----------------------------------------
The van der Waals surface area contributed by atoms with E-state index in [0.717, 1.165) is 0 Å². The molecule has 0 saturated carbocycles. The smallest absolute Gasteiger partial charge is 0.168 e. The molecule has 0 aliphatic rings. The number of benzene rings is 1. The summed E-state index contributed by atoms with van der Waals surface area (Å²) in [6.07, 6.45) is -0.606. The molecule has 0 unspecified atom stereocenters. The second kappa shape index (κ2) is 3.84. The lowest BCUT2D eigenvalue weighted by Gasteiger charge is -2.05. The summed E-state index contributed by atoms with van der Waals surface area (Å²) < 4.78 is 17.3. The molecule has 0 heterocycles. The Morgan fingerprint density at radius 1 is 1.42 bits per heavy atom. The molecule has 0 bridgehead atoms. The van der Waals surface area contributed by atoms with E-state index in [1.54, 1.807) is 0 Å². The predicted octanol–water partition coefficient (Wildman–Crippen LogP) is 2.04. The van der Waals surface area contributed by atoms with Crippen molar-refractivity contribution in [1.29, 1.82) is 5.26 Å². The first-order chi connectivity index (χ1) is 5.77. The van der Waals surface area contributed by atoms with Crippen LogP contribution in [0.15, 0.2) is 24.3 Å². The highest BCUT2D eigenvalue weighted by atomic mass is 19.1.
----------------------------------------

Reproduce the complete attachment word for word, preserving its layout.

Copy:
The van der Waals surface area contributed by atoms with E-state index in [0.717, 1.165) is 0 Å². The molecule has 0 saturated carbocycles. The smallest absolute Gasteiger partial charge is 0.168 e. The molecule has 0 aliphatic rings. The number of benzene rings is 1. The summed E-state index contributed by atoms with van der Waals surface area (Å²) in [6.07, 6.45) is -0.606. The molecule has 0 unspecified atom stereocenters. The second kappa shape index (κ2) is 3.84. The lowest BCUT2D eigenvalue weighted by Gasteiger charge is -2.05. The summed E-state index contributed by atoms with van der Waals surface area (Å²) < 4.78 is 17.3. The molecule has 0 heterocycles. The Morgan fingerprint density at radius 1 is 1.42 bits per heavy atom. The molecule has 0 bridgehead atoms. The van der Waals surface area contributed by atoms with E-state index in [1.54, 1.807) is 0 Å². The predicted octanol–water partition coefficient (Wildman–Crippen LogP) is 2.04. The van der Waals surface area contributed by atoms with Crippen molar-refractivity contribution in [1.29, 1.82) is 5.26 Å². The first-order chi connectivity index (χ1) is 5.77. The van der Waals surface area contributed by atoms with Crippen LogP contribution in [0.15, 0.2) is 24.3 Å². The highest BCUT2D eigenvalue weighted by atomic mass is 19.1.